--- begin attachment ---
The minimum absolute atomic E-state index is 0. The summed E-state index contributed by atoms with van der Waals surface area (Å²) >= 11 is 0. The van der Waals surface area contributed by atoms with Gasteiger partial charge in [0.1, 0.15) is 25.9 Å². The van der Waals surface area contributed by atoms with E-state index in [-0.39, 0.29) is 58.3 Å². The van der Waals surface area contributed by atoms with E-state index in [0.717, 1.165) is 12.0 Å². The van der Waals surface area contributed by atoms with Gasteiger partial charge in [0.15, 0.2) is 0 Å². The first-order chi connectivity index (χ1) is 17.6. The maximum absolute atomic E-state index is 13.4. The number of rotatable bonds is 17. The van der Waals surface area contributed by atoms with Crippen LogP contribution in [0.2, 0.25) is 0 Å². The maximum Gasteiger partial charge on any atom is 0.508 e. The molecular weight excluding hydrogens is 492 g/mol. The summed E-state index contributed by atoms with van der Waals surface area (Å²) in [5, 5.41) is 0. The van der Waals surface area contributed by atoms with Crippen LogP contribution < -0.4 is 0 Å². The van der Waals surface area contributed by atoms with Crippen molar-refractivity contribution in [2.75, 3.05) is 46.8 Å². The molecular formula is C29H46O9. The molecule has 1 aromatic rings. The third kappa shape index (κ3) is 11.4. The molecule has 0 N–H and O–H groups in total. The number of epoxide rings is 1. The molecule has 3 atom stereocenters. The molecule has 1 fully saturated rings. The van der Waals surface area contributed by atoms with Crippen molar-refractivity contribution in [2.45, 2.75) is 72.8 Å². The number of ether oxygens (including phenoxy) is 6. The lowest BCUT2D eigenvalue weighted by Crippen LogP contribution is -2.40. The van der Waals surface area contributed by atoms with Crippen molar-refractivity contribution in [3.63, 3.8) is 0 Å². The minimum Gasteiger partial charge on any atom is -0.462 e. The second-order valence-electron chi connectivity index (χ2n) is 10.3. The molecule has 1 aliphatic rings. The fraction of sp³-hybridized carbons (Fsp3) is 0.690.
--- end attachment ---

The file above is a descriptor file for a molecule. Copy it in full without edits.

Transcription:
The minimum absolute atomic E-state index is 0. The summed E-state index contributed by atoms with van der Waals surface area (Å²) >= 11 is 0. The van der Waals surface area contributed by atoms with Gasteiger partial charge in [0.1, 0.15) is 25.9 Å². The van der Waals surface area contributed by atoms with E-state index in [-0.39, 0.29) is 58.3 Å². The van der Waals surface area contributed by atoms with E-state index in [0.717, 1.165) is 12.0 Å². The van der Waals surface area contributed by atoms with Gasteiger partial charge in [0.15, 0.2) is 0 Å². The first-order chi connectivity index (χ1) is 17.6. The maximum absolute atomic E-state index is 13.4. The number of rotatable bonds is 17. The van der Waals surface area contributed by atoms with Crippen LogP contribution in [0.2, 0.25) is 0 Å². The maximum Gasteiger partial charge on any atom is 0.508 e. The molecular weight excluding hydrogens is 492 g/mol. The summed E-state index contributed by atoms with van der Waals surface area (Å²) in [5, 5.41) is 0. The van der Waals surface area contributed by atoms with Crippen LogP contribution < -0.4 is 0 Å². The van der Waals surface area contributed by atoms with Crippen molar-refractivity contribution in [2.75, 3.05) is 46.8 Å². The molecular formula is C29H46O9. The molecule has 1 aromatic rings. The third kappa shape index (κ3) is 11.4. The molecule has 0 N–H and O–H groups in total. The number of epoxide rings is 1. The molecule has 3 atom stereocenters. The molecule has 1 fully saturated rings. The van der Waals surface area contributed by atoms with Crippen molar-refractivity contribution in [2.45, 2.75) is 72.8 Å². The number of ether oxygens (including phenoxy) is 6. The lowest BCUT2D eigenvalue weighted by Crippen LogP contribution is -2.40. The van der Waals surface area contributed by atoms with Crippen molar-refractivity contribution in [3.63, 3.8) is 0 Å². The minimum Gasteiger partial charge on any atom is -0.462 e. The second-order valence-electron chi connectivity index (χ2n) is 10.3. The molecule has 1 aliphatic rings. The fraction of sp³-hybridized carbons (Fsp3) is 0.690.